Thursday, September 24, 2020, 04:00pm - 05:15pm
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This lecture will be given over Zoom:
From the CREECA website: Belarusian citizens elected their first president in 1994. Within the next 26 years, A. Lukashenko ran for presidency five more times. With the exception of the first presidential election, the outcomes of all other consecutive elections were invariably disputed by the opposition and deemed undemocratic and rigged by the European community and the USA. Since 2006, presidential elections have been routinely followed by opposition rallies and protests as well as subsequent crackdowns on the protests and mass arrests of the protesters by the riot police. Every time, after the suppression of the protests, the situation would normalize, and Lukashenko would continue ruling the country without much threat to his personal power. However, the situation that arose in Belarus right before and after the latest presidential election of August 9, 2020, turned out to be completely unique. The scale and duration of mass protests against the rigged election (Lukashenko announced himself the winner with over 80% of votes for the sixth time) have been unprecedented. At the same time, the scale of repressions on the part of the state, and the brutality, cruelty, and downright sadism of the riot police have been unprecedented, too. This presentation analyzes how and why the first democratically elected Belarusian president became a dictator. It also offers a tentative explanation of changes that took place in Belarusian society and led to the current confrontation between Lukashenko and the people of Belarus. The presentation concludes with possible implications of the confrontation for the future of Belarus.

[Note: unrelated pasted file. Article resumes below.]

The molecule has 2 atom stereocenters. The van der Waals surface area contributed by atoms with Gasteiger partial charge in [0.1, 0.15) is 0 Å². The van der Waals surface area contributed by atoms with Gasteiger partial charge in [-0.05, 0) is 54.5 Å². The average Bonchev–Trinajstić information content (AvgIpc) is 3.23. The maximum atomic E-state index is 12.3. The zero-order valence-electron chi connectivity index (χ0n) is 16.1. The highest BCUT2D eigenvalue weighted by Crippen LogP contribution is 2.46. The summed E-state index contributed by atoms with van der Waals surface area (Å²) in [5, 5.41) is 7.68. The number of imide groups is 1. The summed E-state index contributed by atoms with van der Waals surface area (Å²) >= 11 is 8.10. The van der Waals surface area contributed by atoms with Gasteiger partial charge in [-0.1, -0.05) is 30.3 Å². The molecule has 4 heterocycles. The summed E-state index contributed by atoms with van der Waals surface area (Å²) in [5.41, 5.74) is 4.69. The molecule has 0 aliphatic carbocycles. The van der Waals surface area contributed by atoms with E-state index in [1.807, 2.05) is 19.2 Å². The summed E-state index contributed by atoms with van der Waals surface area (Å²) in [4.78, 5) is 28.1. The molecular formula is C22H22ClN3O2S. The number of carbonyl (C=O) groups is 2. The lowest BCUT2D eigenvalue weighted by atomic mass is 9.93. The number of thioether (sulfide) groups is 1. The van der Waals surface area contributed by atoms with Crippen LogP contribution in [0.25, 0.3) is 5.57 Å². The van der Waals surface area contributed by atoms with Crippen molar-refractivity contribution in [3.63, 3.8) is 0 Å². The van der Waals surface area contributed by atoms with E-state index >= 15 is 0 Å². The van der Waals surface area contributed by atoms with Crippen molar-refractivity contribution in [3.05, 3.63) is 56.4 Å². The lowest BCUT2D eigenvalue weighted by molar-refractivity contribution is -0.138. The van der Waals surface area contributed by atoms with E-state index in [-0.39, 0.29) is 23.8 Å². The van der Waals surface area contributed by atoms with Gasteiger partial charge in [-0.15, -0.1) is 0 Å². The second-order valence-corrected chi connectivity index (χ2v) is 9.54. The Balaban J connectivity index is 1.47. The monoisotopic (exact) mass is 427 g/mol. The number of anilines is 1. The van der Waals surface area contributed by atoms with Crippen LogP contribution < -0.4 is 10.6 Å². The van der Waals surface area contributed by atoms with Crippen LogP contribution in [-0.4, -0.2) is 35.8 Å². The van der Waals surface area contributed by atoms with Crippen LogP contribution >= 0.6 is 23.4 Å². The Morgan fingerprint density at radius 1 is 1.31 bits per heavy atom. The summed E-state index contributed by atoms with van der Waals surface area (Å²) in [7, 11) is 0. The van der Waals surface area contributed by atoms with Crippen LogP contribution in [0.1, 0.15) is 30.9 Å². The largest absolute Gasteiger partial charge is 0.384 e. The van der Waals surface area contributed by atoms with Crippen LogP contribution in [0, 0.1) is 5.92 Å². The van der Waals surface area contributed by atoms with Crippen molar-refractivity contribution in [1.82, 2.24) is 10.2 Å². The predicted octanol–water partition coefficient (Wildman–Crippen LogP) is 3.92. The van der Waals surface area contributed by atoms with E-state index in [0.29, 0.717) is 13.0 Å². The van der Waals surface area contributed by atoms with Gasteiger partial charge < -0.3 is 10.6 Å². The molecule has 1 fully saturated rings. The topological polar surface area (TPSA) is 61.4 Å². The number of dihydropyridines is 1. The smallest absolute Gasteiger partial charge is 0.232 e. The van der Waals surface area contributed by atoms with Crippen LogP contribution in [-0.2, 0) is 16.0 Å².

About the speaker: Yuliya Brel holds Master’s and PhD degrees in Urban Affairs and Public Policy from the Biden School of Public Policy and Administration at the University of Delaware, and a Master’s degree in linguistics from Minsk State Linguistic University in Belarus. Her research interests concentrate on the problems of transition from authoritarianism to democracy in Central and Eastern European (CEE) countries and the former Soviet republics, and on why some of them fail to democratize. She also studies, modern dictatorships, democratic governance, and the role of civil society in the process of transition to democracy and its subsequent consolidation. Additionally, her research focuses on the modern nation-building in post-communist states and on whether the strength/weakness of national consciousness, alongside other factors, played a role in the divergent outcomes of the process of democratization in CEE countries. Finally, she inquires into social policy, for example, language policy and how it may affect minority language speaking communities, or utilities and housing sector policy and the reasons for its ill success in some authoritarian states.